|Intro||Nigerian medical doctor|
|Birth||28 December 1908|
|Death||4 June 1969, England, United Kingdom
(aged 60 years)
Dr. Simon Ezevuo Onwu (28 December 1908 – 4 June 1969) was a Nigerian physician and the first medical doctor from the Igbo ethnic group in Eastern Nigeria whose prominence is credited to have accelerated the formation of the Igbo Union.
He was born on 28 December 1908 in Affa in Udi Local Government Area of Enugu State. He was the son of Chief Amadi Onwubunta and Madam Nwalute Onwubunta of Amozalla Affa in Udi Local Government Area.
He began his elementary schooling at St. Mary’s School, Onitsha where he was brought up as a Catholic. He then attended the Wesley Boys’ High School Lagos, but later transferred to King’s College Lagos. However, he did not complete his secondary education in Lagos for in 1924 he accompanied Chief Onyeama Onwusi of Eke as his personal confidant on an extended trip of the United Kingdom. He returned to Britain in 1925 to study and in 1927 obtained his London Matriculation Certificate. Later that year he went to University of Edinburgh Medical School and obtained the degrees of MB and ChB in July 1932, therefore becoming the first medical doctor from the Igbo ethnic group in Eastern Nigeria. He also obtained the Diploma in Tropical Medicine and Hygiene from the University of Liverpoolin 1932. After that he went to Coombe Hospital in the Republic of Ireland and got his Licentiate in Midwifery.
Dr. Simon Onwu returned to Nigeria in 1933 and joined the Colonial Civil Service as a junior medical officer in Port Harcourt where he spent the next two years. His return to Eastern Nigeria coincided with the emergence of political activities among Igbos i n the new urban setting of colonial Nigeria. It is on record that the first time in which Port Harcourt’s Igbos acted in concert and upon awareness of their common linguistic and cultural heritage was the occasion of the “welcome home” reception held for Dr Onwu by prominent Igbos there. The success of the Port Harcourt reception was instrumental in the decision to transform the Reception Committee into a permanent Igbo Union in Port Harcourt. His return also inspired the formation of similar cultural organisations in Lagos and elsewhere in the country. He worked as a medical officer in different parts of Nigeria for the next 27 years. In 1948, he returned to Britain for a postgraduate course and in 1950 became Senior Medical Officer in Aba. He was promoted two years later to the grade of Deputy Director of Medical Services in the Eastern Region. In 1957, he became the first African Director of Medical Services in Eastern Region, holding the post along with that of Permanent Secretary in the Ministry of Health until he retired from the Public Service in 1963.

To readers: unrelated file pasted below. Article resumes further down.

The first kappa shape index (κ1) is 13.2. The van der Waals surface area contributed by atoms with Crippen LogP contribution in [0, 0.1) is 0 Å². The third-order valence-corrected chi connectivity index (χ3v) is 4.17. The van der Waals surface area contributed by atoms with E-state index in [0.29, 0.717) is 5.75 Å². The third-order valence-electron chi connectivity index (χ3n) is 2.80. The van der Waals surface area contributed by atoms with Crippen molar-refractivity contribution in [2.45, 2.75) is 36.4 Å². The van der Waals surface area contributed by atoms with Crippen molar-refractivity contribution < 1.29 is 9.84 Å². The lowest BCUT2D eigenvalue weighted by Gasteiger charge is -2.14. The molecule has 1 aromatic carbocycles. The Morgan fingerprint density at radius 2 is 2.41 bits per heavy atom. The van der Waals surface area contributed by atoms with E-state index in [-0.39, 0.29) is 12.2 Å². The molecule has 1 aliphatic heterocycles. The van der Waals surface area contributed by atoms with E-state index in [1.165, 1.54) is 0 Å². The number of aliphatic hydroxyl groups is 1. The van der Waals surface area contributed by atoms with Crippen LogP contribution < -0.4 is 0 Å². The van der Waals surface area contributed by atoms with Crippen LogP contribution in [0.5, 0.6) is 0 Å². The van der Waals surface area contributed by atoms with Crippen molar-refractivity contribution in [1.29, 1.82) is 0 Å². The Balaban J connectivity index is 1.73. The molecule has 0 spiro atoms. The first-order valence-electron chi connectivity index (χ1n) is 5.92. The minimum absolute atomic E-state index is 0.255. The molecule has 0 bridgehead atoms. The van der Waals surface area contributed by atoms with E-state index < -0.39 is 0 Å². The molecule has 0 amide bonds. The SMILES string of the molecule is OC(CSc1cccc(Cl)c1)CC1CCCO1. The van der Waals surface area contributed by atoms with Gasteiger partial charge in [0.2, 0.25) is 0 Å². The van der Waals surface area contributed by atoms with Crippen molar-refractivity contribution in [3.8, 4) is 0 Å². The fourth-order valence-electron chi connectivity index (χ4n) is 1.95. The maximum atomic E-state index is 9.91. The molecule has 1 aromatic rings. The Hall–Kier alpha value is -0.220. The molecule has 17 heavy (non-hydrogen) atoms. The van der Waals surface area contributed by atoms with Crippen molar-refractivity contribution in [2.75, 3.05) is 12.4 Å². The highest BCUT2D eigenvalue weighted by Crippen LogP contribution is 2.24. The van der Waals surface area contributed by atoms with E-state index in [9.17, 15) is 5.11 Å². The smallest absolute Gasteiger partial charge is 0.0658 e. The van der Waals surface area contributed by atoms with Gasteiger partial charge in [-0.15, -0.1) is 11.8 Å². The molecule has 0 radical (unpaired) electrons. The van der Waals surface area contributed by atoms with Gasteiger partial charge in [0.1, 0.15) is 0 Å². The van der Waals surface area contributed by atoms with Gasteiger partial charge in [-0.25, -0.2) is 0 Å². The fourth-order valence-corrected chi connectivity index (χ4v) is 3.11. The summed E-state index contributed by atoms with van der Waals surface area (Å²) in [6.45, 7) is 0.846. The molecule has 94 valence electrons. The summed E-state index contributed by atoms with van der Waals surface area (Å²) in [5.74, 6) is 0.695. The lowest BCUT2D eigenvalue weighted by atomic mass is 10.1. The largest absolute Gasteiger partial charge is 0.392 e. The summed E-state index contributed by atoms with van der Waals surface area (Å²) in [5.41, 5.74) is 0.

Honours and Awards
In 1953, Dr Onwu was awarded the Coronation Medal and in 1954 and 1956 Queen Elizabeth II of England conferred upon him the Order of the British Empire(OBE) and Member of the Royal Vatican Order respectively in recognition of his contributions and achievements. In recognition of his devout life as a Catholic, he was awarded the Papal Order of the Knight of Saint Sylvester by Pope Paul VI. In 1968 he was again honoured by the Vatican by having his name enrolled in the Papal Scroll of Honour.
Later Life and Death
In June 1964 he was appointed Chairman of the Eastern Nigerian Housing Corporation, a post he held until his death. In 1965 he was elected the first African Vice-president of the International Union of Building Societies. He travelled extensively visiting the United States of America, USSR, Germany and India under the auspices of the World Health Organisation and representing Nigeria in Many world conferences. He was Chairman of the Red Cross Society, Eastern Nigeria; Chairman of Cosmas and Damain; and Vice-Patron of the Society for the Prevention of Cruelty to Children. During the Nigerian civil war, Dr Onwu suffered from a prolonged illness that made him to travel to London for medical treatment. He died at St Bart’s Hospital, London on 4 June 1969.